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Rafael Payare teaches me a thing or two

Pay attention to Mozart and listen to a piece of music more than once

Payare admits a new piece of music by Penderecki didn’t speak to him but that over time it opened up.
Payare admits a new piece of music by Penderecki didn’t speak to him but that over time it opened up.

In its most recent online streaming concert, the San Diego Symphony showed off the string section in a concert entitled A Shimmer of Strings. This is the way I will now refer to all gatherings of stringed instruments. There is now “a school of fish”, “a murder of crows”, and “a shimmer of strings.”

The concert is available by subscription only through the San Diego Symphony website.

Mozart has played a prominent role so far in the digital live streams for the San Diego Symphony. This most recent concert was no different. The strings of the orchestra presented Mozart’s Divertimento in B-flat Major K. 137.

Over the years, Mozart has not been one of the featured composers at Symphony Hall. We might get a concerto or two and a symphony or choral work but by and large, the 19th and 20th Century composers have been more prominent.

Music director Rafael Payare appears to be focusing the orchestra’s attention on Mozart and we, the audience, are the beneficiaries. We are the beneficiaries because the orchestra is starting to play Mozart with the attention to detail that makes his music appealing.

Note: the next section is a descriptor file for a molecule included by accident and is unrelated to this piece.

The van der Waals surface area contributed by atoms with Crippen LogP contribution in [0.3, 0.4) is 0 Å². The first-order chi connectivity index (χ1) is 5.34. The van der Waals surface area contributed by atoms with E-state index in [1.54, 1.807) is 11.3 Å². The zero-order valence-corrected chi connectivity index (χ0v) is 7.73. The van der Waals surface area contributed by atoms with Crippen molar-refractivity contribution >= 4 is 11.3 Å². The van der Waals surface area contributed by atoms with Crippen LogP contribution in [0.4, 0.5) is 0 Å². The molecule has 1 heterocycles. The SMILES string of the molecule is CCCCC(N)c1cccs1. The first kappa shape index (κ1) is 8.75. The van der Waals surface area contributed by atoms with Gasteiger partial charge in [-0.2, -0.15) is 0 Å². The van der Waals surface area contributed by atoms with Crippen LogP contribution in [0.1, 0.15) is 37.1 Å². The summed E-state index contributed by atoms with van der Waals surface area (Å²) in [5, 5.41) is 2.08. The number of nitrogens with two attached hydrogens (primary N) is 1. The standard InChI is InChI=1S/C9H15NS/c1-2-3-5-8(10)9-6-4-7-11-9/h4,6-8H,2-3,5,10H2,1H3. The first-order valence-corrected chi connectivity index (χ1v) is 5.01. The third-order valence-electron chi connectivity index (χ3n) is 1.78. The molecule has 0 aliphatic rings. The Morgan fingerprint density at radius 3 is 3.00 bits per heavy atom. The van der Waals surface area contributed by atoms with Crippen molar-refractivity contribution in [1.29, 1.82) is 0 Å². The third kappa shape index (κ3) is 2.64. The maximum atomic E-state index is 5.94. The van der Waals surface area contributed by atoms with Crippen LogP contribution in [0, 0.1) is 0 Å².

Without the proper phrasing and musical emphasis, Mozart’s music can feel tedious. I admire the orchestra’s efforts with Mozsrt during this online season.

Following Mozart was Polish composer Krzysztof Penderecki and his “Adagio for Strings”, from his Symphony No. 3. Before the performance, Maestro Payare shared some of his personal relationship with Penderecki. One thing, in particular, caught my interest.

Payare explained that he received a new piece of music by Penderecki that was to be prepared for a conducting competition. When he first studied the score, Payare admits it didn’t speak to him but that over time it opened up and he was able to go on and win the competition.